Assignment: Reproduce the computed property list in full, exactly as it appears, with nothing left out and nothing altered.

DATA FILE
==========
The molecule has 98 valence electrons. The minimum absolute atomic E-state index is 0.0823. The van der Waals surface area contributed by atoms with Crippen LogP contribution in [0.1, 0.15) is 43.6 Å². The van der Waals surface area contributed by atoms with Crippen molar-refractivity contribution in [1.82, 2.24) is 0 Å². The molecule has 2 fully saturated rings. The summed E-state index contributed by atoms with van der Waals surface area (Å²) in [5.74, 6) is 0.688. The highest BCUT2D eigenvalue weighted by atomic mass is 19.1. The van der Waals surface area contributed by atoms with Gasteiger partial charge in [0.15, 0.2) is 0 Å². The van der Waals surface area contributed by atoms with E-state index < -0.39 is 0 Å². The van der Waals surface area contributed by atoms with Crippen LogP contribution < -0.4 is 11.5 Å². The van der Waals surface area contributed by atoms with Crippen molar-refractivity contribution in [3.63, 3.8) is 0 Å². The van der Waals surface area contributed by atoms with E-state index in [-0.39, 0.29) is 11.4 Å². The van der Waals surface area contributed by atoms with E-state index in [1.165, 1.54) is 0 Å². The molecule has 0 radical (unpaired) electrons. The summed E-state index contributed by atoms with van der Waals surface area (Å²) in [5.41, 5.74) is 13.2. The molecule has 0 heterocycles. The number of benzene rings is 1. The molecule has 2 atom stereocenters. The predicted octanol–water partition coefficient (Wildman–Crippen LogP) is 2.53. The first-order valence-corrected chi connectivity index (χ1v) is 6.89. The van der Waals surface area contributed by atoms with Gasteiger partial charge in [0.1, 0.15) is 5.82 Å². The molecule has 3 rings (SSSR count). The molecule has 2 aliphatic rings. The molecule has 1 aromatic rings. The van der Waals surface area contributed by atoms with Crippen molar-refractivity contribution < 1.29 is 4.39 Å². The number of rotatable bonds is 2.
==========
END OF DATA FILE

The molecule has 98 valence electrons. The minimum absolute atomic E-state index is 0.0823. The van der Waals surface area contributed by atoms with Crippen LogP contribution in [0.1, 0.15) is 43.6 Å². The van der Waals surface area contributed by atoms with Crippen molar-refractivity contribution in [1.82, 2.24) is 0 Å². The molecule has 2 fully saturated rings. The summed E-state index contributed by atoms with van der Waals surface area (Å²) in [5.74, 6) is 0.688. The highest BCUT2D eigenvalue weighted by atomic mass is 19.1. The van der Waals surface area contributed by atoms with Gasteiger partial charge in [0.15, 0.2) is 0 Å². The van der Waals surface area contributed by atoms with E-state index < -0.39 is 0 Å². The van der Waals surface area contributed by atoms with Crippen LogP contribution < -0.4 is 11.5 Å². The van der Waals surface area contributed by atoms with Crippen molar-refractivity contribution in [3.63, 3.8) is 0 Å². The van der Waals surface area contributed by atoms with E-state index in [-0.39, 0.29) is 11.4 Å². The van der Waals surface area contributed by atoms with E-state index in [1.165, 1.54) is 0 Å². The molecule has 0 radical (unpaired) electrons. The summed E-state index contributed by atoms with van der Waals surface area (Å²) in [5.41, 5.74) is 13.2. The molecule has 0 heterocycles. The number of benzene rings is 1. The molecule has 2 atom stereocenters. The predicted octanol–water partition coefficient (Wildman–Crippen LogP) is 2.53. The first-order valence-corrected chi connectivity index (χ1v) is 6.89. The van der Waals surface area contributed by atoms with Gasteiger partial charge in [0.1, 0.15) is 5.82 Å². The molecule has 3 rings (SSSR count). The molecule has 2 aliphatic rings. The molecule has 1 aromatic rings. The van der Waals surface area contributed by atoms with Crippen molar-refractivity contribution < 1.29 is 4.39 Å². The number of rotatable bonds is 2.